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How-To: Get Started

Setting Up Your Middle School Classroom Rand Briggs

Tables or Individual Desks
What you start out with has a great deal of impact on what you are able to do in your classroom. Tables often limit the flexibility that you need to quickly and easily change groupings. You can usually move the desks around quite easily and put them into various clusters or arrangements as the classroom activity dictates. If you are doing a discussion activity it is sometimes useful to have students face each other from opposite sides of the room. At other times, when you are doing a demonstration or presenting new material, having all the desks face the same direction is the best approach.

Seating Charts
One of the most difficult parts of arranging a middle school classroom is the matter of seating charts. I have found that it is best to start out with an alphabetical seating chart. This gives me time to observe the students and get a handle on the personalities both of individuals and the group as a whole (it also allows me time to learn the names of my students). I generally learn the names of the most verbal students first, and it often takes me longer to learn the names of the quieter students. Since middle school students tend to feel that they are in school primarily to socialize, it can be difficult to find the particular arrangement that gives the students some measure of closeness to their friends, without allowing them a proximity that causes them to be disruptive or distracted during class. It generally follows that when you arrange students, they will be focused for several weeks, until they get aquatinted with their nearest seatmates, at which point they begin to lose focus. This is the point at which I make a few moves to mix the pot a little bit.

I have found it best to make the changes myself, rather than allowing the students to choose their own places. Giving the students too much say in their seat location may have an adverse effect on your ability to keep the class moving in the direction that your would like.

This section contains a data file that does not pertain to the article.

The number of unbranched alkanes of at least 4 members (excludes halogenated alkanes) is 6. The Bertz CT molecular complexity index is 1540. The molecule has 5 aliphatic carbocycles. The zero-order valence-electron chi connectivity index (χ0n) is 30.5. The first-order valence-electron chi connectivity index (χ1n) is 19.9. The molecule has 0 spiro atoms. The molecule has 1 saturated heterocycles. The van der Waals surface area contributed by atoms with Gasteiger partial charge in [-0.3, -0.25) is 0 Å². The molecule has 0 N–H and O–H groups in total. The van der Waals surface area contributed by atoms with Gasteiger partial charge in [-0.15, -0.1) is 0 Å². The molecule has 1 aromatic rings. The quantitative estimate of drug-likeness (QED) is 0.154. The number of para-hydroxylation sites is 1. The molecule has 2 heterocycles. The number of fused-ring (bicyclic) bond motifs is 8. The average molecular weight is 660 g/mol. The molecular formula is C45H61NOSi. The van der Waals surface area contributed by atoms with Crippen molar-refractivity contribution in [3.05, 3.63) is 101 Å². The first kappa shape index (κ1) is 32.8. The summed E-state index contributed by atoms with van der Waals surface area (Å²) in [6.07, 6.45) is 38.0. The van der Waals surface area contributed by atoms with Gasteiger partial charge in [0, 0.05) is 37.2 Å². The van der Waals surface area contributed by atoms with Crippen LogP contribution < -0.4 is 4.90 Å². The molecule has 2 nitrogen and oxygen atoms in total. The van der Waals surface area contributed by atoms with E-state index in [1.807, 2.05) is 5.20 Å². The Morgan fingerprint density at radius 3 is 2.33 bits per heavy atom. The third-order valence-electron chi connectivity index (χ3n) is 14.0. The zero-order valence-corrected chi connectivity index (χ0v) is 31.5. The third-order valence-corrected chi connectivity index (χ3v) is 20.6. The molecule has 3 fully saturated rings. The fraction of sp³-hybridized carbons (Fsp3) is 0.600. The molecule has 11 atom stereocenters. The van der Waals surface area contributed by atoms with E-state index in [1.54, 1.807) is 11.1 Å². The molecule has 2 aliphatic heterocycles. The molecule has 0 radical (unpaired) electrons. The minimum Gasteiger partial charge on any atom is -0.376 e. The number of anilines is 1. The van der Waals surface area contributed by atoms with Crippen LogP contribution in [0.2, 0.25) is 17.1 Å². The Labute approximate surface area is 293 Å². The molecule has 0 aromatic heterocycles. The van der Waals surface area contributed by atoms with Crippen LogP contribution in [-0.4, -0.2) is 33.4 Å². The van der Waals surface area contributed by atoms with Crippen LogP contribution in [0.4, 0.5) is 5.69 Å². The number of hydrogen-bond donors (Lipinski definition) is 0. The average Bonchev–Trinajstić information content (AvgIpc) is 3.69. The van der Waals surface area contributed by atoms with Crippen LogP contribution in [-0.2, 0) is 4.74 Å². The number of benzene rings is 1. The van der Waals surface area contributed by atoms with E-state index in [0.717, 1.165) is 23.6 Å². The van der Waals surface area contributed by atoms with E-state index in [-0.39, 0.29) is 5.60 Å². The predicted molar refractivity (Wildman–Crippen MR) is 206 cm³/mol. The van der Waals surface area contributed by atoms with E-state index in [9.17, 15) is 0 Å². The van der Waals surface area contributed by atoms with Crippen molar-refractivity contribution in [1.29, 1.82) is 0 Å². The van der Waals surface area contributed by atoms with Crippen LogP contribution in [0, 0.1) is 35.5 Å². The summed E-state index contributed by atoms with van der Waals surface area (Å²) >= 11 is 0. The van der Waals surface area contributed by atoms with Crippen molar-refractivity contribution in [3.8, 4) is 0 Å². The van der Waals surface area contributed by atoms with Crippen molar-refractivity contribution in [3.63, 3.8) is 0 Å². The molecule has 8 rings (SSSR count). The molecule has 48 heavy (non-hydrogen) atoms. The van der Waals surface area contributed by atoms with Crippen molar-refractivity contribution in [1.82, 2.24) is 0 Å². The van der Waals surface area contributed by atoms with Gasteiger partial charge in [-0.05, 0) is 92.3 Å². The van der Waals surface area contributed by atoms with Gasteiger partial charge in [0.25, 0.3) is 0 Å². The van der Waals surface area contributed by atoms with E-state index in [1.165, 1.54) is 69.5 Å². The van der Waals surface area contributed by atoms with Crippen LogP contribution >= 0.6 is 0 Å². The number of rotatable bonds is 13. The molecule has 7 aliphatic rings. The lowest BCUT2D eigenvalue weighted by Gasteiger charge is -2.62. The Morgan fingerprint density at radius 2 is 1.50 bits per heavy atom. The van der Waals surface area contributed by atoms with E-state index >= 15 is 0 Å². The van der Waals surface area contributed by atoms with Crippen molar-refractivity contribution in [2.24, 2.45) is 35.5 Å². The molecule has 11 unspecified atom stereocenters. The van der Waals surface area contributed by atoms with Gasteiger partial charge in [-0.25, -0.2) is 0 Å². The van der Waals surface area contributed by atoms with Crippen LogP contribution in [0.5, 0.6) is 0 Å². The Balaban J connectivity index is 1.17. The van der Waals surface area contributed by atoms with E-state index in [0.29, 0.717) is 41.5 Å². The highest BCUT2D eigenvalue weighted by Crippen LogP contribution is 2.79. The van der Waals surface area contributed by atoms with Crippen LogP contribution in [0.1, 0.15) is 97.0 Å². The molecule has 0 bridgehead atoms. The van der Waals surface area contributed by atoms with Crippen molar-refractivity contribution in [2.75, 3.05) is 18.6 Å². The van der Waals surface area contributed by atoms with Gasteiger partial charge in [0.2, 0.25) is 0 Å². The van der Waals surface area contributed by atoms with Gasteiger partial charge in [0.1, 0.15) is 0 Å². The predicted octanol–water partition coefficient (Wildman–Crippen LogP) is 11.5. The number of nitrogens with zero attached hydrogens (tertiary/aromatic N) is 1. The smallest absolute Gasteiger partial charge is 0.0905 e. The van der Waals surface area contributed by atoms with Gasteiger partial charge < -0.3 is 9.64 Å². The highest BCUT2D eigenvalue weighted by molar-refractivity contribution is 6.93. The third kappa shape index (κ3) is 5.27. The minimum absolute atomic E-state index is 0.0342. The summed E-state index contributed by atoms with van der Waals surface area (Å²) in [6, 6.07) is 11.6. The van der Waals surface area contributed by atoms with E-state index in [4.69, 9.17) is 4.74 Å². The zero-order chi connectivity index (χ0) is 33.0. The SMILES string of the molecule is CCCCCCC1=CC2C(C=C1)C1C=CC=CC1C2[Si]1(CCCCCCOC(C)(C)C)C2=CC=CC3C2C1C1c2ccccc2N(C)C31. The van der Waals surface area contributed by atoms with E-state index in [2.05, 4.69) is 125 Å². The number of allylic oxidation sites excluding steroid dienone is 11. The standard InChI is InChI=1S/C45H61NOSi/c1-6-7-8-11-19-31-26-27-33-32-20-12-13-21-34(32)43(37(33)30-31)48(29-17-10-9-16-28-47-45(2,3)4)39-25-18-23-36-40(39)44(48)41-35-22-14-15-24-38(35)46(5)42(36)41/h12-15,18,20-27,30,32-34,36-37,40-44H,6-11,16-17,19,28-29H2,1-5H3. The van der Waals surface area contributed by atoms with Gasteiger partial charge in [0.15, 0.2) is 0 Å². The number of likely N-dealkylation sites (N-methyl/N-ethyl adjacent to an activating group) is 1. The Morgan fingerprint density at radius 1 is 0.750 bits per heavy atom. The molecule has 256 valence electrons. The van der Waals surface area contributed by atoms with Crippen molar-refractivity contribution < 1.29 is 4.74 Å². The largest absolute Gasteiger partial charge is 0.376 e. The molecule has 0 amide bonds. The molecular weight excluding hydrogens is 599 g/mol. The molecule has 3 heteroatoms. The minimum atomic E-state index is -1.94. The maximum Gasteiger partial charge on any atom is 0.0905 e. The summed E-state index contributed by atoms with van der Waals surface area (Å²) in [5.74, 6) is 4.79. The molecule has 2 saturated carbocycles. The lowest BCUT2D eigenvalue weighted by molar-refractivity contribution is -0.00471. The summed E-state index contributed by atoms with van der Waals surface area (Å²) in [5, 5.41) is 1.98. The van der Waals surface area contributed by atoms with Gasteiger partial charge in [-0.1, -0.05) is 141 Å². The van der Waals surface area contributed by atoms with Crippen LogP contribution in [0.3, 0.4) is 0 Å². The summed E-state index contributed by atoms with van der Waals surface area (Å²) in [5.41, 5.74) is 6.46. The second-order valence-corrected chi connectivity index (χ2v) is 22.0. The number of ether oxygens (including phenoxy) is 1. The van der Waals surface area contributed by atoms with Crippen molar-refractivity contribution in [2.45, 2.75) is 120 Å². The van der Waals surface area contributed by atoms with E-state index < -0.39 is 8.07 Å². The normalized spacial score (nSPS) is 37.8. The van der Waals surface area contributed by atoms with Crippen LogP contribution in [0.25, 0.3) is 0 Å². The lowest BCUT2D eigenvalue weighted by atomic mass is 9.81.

Visuals and Posters
One of the things that I have noticed in my classrooms is that students really like to see things on the walls and bulletin boards. If you are teaching biology or natural science there are many very nice posters available from the USDA Forest Service as well as from your local and state Environmental and Natural Resource agencies. Additionally, many science supply companies have a wide selection of display materials, as do curriculum suppliers for math, social studies, and language arts. Other excellent sources of display materials for your classroom are your local and regional zoos, arboretums, art and science museums.

Extra Books
Sooner or later, one or several of your students will forget to bring their books to class. Creating a consistent classroom policy to handle this situation early in the year is the key to success. I generally try to keep several copies of the text in my room for classroom use only, however when things are going well, I sometimes find that these copies walk out the door. I have known teachers who trade a shoe for a book at the beginning of class, but I'm not sure how well that would work with a group of eighth graders, some of whom are usually looking for a way to disrupt things and get some attention from their classmates. Whatever approach you decide on, set it up early, make it simple and manageable, and be consistent.

 

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